Just as you took a careful approach to your EV fleet pilot, take the same type of approach toward electrifying each vehicle and route on your schedule. You might have chosen to prioritize electrifying certain routes based on the timing or requirements of those routes. As you add more electric vehicles, you may deal with longer or more challenging routes that will require different charging patterns. Continue to optimize the charging schedules for vehicles to ensure they can handle their routes as efficiently and affordably as possible.
Communicate New Requirements
As you learn more about how EVs work and how they can best serve your needs, make sure to communicate with your partners about how your needs are changing and how you can work together to keep bringing more electric vehicles into your fleet. There’s no need to fear changing requirements as long as they’re communicated clearly. Changes are a sign you’re beginning to understand electric fleets better and are optimizing your EV fleet operations to save money and improve efficiency. Some factors to consider as you grow include:
- New vehicles are likely to be more efficient and have better range.
- Each new vehicle or route is like a mini pilot; understand how they perform and their charging requirements.
- There will be a mix of vehicles with different ranges, and some will be better suited to different routes.
Continue to communicate with your utility as needed to discuss electrical supply needs.
Start Small and Think Big: Set New Operational Targets Over Time
Once you’ve reached your initial program goal, whether it was one or 10 EVs, don’t stop there. Continue to set new goals as part of your incremental progress toward a fully electric fleet with lower fueling and environmental costs. Learn from your experience and continue to grow your fleet intelligently with new EVs that help you meet changing business needs, financial realities, regulations, and sustainability goals. Ideally, you planned for sufficient electrical capacity from the start, but if you need to work with your utility to expand electrical capacity to accommodate more EVs, there’s never a bad time to grow.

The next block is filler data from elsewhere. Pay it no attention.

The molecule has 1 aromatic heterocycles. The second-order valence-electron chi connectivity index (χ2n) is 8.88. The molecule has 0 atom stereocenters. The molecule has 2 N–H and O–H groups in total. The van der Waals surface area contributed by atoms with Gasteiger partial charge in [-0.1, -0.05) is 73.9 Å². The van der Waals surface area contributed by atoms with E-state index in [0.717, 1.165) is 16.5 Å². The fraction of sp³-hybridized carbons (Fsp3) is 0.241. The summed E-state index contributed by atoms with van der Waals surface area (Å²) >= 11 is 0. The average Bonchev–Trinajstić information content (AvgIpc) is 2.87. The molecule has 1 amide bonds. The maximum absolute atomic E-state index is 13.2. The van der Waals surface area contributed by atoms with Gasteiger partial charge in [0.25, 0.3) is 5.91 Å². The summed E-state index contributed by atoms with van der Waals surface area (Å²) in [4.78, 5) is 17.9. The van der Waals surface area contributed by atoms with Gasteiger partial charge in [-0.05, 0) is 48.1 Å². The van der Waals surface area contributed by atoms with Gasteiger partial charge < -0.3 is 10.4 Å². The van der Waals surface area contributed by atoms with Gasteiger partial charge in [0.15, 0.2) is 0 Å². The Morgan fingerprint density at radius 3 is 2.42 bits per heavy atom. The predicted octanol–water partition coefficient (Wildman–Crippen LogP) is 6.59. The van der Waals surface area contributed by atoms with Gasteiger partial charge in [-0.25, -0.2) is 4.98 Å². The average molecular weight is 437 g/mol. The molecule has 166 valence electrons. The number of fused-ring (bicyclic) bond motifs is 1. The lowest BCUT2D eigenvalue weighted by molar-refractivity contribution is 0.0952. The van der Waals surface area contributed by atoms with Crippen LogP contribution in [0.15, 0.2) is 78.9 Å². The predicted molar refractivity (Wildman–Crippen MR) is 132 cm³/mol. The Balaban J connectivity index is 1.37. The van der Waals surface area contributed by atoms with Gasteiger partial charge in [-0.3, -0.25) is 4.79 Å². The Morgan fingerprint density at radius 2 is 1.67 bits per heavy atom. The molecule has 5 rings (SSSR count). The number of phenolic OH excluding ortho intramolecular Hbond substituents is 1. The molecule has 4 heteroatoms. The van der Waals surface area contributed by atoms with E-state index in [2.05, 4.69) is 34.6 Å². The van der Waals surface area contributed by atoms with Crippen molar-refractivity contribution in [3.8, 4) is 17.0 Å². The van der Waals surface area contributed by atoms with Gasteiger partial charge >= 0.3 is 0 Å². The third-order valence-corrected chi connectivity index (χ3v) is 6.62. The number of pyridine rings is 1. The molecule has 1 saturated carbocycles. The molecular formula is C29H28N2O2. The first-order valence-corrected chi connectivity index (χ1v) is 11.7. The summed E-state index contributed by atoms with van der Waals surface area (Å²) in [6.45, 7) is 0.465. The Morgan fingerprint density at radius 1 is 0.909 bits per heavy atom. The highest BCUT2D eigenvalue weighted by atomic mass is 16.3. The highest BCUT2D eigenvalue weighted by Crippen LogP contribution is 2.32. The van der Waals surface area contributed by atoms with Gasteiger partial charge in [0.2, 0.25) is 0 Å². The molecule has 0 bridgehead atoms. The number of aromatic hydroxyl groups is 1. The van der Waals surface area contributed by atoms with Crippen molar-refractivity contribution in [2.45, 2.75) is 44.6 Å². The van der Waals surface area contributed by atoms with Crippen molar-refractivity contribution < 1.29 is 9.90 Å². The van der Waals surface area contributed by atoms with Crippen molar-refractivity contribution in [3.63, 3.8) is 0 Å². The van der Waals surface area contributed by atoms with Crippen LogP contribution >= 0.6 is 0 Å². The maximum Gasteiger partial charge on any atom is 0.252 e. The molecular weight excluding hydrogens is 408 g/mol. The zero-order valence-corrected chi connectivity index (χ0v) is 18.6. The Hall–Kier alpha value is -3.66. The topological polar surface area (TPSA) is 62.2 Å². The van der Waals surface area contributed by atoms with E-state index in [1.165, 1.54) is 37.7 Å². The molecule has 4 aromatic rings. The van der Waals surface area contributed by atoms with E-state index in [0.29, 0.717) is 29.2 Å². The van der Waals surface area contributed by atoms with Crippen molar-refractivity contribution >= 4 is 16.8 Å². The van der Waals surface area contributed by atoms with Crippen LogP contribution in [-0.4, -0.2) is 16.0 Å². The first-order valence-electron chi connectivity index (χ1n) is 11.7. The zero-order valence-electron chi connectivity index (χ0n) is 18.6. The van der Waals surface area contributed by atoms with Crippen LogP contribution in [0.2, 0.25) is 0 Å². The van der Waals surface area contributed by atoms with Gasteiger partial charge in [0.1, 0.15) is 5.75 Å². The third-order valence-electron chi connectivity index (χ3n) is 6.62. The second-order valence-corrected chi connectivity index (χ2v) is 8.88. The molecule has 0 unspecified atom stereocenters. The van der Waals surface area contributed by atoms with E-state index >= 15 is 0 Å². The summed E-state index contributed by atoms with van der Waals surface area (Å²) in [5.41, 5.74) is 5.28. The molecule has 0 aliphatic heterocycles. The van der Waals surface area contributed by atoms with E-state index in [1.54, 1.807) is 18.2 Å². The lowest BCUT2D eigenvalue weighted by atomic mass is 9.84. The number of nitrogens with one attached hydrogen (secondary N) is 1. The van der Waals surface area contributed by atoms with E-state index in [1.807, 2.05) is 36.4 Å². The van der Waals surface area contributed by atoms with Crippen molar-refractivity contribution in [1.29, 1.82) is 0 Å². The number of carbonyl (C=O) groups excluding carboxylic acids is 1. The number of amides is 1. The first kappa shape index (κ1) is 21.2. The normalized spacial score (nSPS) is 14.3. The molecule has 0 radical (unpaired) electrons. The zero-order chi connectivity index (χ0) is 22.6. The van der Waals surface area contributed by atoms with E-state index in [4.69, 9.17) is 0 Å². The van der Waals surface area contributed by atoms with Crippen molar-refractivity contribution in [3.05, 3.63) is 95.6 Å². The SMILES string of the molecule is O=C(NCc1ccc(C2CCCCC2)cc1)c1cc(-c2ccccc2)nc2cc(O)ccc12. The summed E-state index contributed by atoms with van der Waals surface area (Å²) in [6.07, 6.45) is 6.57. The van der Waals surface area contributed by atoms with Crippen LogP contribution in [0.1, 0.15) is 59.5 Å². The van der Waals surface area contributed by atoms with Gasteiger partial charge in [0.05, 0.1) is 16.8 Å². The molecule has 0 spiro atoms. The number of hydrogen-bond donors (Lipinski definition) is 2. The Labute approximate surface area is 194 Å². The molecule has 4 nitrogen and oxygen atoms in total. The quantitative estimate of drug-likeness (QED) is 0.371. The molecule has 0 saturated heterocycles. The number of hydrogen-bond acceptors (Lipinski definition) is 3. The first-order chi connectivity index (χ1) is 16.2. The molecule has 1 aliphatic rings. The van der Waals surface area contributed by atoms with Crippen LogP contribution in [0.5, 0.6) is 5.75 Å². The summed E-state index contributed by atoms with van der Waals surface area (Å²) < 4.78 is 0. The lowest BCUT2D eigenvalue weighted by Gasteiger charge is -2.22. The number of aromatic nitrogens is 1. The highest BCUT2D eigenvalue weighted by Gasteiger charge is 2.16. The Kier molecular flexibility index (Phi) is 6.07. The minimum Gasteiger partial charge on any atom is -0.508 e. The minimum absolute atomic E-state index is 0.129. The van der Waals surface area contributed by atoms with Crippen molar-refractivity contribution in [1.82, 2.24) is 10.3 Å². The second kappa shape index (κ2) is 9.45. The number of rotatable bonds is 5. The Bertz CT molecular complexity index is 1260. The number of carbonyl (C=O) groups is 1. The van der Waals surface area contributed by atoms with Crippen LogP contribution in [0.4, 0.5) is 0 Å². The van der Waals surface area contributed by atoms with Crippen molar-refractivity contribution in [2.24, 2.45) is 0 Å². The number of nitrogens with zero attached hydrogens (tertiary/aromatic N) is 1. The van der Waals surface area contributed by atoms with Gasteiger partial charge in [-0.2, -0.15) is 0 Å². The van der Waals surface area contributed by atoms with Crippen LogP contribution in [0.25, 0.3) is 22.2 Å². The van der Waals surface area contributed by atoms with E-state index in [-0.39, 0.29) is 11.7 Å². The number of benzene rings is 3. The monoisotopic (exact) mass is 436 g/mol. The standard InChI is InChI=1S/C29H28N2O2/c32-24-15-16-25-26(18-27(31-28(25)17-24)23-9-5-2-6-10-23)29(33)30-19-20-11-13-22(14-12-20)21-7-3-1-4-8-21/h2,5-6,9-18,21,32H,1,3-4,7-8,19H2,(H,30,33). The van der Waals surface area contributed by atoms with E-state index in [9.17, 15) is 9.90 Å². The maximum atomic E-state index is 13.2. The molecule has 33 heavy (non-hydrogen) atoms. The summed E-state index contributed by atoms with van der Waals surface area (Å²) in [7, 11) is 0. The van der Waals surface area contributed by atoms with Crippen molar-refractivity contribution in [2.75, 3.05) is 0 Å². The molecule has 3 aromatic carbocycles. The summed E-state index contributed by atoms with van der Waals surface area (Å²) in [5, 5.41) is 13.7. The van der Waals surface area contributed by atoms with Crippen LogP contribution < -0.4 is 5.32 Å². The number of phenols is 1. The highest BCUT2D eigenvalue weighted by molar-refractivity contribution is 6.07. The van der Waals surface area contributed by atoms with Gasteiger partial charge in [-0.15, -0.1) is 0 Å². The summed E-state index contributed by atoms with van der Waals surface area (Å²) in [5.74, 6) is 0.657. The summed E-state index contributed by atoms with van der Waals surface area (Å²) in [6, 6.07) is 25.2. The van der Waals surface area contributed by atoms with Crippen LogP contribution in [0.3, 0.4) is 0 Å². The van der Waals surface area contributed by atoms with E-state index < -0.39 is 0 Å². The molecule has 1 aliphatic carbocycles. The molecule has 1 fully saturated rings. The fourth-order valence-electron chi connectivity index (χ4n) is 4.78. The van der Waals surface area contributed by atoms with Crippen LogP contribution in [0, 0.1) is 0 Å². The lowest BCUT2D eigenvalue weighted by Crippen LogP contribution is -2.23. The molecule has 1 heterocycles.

Showcase Your Industry Leadership
As an industry leader in fleet electrification, you’ll probably want to share your experiences and spread the word with your fleet peers about the advantages of electrification. Spread your newfound EV knowledge by participating in webinars, joining your local clean cities coalition, and documenting your experience to benefit others, however makes sense for your industry. You’ll be a leader in your space and a model to other fleets seeking to go electric.
Don’t Look Back
Once you go electric, you won’t go back. We (pretty much) guarantee it. You’ll be able to meet sustainability goals and government requirements while dramatically lowering total cost of ownership. It’s a win-win for everyone, especially if you’re the person who gets the credit for leading the charge.
Ready to move into a pilot or mixed-fueling environment? Talk to our experts.